Wednesday, 14 January 2009
Ireland Housing: The First Time Buyer In The Front Line
"At least 140,000 homeowners have fallen into negative equity, with this figure expected to rise to 200,000 by the end of next year, it was warned last night.
Jim Power, chief economist with Friends First, said: "I reckon the majority of first-time buyers who bought into the market over the last three years are in negative equity."
Analysing the gains made up to the peak of the housing boom, and the losses since, Mr Power said negative equity was affecting "at least 140,000 people and that's rising by the day".
He warned that, in terms of the recession, "we haven't seen anything yet" and predicted the numbers in negative equity could reach 200,000 by the end of 2009.
Latest Census figures show there were 570,000 residential mortgage holders in 2006, with tens of thousands of new mortgages taken out since.
So the continuing decline in house prices means that one in three mortgage holders are likely find themselves trapped in a home worth less than the loan they took out to pay for it."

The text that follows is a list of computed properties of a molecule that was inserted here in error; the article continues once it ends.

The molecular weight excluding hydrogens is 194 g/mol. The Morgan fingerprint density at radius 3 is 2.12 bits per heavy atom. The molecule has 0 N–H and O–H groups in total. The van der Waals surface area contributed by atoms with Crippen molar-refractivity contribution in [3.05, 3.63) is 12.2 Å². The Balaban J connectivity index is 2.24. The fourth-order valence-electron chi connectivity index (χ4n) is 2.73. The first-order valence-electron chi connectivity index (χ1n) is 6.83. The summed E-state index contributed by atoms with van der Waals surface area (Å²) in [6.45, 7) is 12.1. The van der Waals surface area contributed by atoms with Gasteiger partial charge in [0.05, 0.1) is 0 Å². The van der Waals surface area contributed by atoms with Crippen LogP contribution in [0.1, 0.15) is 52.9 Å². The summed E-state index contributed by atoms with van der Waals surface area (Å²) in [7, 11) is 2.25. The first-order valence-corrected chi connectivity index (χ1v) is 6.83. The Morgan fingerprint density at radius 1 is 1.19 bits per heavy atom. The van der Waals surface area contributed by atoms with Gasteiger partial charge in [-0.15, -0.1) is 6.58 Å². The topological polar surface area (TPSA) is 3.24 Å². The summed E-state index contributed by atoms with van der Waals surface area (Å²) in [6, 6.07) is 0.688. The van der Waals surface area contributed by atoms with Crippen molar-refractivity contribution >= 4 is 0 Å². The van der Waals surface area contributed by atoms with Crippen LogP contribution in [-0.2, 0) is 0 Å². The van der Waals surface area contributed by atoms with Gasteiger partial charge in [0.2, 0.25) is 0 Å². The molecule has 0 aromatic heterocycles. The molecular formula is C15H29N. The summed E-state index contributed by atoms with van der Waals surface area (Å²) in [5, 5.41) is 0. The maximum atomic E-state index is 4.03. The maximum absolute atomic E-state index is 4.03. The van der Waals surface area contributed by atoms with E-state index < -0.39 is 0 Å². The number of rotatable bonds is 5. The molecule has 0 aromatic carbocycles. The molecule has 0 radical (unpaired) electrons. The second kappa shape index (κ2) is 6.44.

while there was a catchup phenomenon at the beginning -joining the EU, end of the conflict with IRA, and enjoying a booming economie-, that would have explained some part of the explosive growth in the housing market up to a point.
As in all boom, euphoria tend to take over and people extrapolate the future (would average citizen has other than a "line" as a model of prediction?, how about "-(x+2007)^2" model?).
Of course, the Irish first time buyer didn't use common sense from the 2005-2007 period in Ireland and will pay a heavy price, most probably a decision that will follow them all their adult life.